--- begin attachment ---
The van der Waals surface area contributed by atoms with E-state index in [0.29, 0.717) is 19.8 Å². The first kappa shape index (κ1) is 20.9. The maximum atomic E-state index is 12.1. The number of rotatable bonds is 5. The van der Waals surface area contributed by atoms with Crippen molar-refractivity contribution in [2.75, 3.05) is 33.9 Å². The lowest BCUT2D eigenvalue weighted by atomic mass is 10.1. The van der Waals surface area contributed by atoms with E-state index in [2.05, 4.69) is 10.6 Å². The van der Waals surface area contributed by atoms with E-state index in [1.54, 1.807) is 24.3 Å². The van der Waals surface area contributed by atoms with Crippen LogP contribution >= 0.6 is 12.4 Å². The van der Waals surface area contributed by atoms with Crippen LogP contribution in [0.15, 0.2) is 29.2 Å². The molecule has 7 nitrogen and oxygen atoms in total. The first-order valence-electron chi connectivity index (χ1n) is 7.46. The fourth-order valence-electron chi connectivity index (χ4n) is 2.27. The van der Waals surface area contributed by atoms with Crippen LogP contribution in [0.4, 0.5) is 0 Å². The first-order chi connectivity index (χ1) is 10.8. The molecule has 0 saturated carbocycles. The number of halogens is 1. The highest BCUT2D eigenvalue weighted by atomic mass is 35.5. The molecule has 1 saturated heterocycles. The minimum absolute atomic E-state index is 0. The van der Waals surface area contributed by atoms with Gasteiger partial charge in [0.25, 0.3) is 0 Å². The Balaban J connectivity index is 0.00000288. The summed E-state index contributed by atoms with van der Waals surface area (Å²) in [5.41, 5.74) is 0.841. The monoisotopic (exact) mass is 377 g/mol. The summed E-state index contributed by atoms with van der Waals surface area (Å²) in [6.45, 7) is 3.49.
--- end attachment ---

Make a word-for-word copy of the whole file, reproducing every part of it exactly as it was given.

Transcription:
The van der Waals surface area contributed by atoms with E-state index in [0.29, 0.717) is 19.8 Å². The first kappa shape index (κ1) is 20.9. The maximum atomic E-state index is 12.1. The number of rotatable bonds is 5. The van der Waals surface area contributed by atoms with Crippen molar-refractivity contribution in [2.75, 3.05) is 33.9 Å². The lowest BCUT2D eigenvalue weighted by atomic mass is 10.1. The van der Waals surface area contributed by atoms with E-state index in [2.05, 4.69) is 10.6 Å². The van der Waals surface area contributed by atoms with E-state index in [1.54, 1.807) is 24.3 Å². The van der Waals surface area contributed by atoms with Crippen LogP contribution >= 0.6 is 12.4 Å². The van der Waals surface area contributed by atoms with Crippen LogP contribution in [0.15, 0.2) is 29.2 Å². The molecule has 7 nitrogen and oxygen atoms in total. The first-order valence-electron chi connectivity index (χ1n) is 7.46. The fourth-order valence-electron chi connectivity index (χ4n) is 2.27. The van der Waals surface area contributed by atoms with Crippen LogP contribution in [0.4, 0.5) is 0 Å². The first-order chi connectivity index (χ1) is 10.8. The molecule has 0 saturated carbocycles. The number of halogens is 1. The highest BCUT2D eigenvalue weighted by atomic mass is 35.5. The molecule has 1 saturated heterocycles. The minimum absolute atomic E-state index is 0. The van der Waals surface area contributed by atoms with Gasteiger partial charge in [0.25, 0.3) is 0 Å². The Balaban J connectivity index is 0.00000288. The summed E-state index contributed by atoms with van der Waals surface area (Å²) in [5.41, 5.74) is 0.841. The monoisotopic (exact) mass is 377 g/mol. The summed E-state index contributed by atoms with van der Waals surface area (Å²) in [6.45, 7) is 3.49.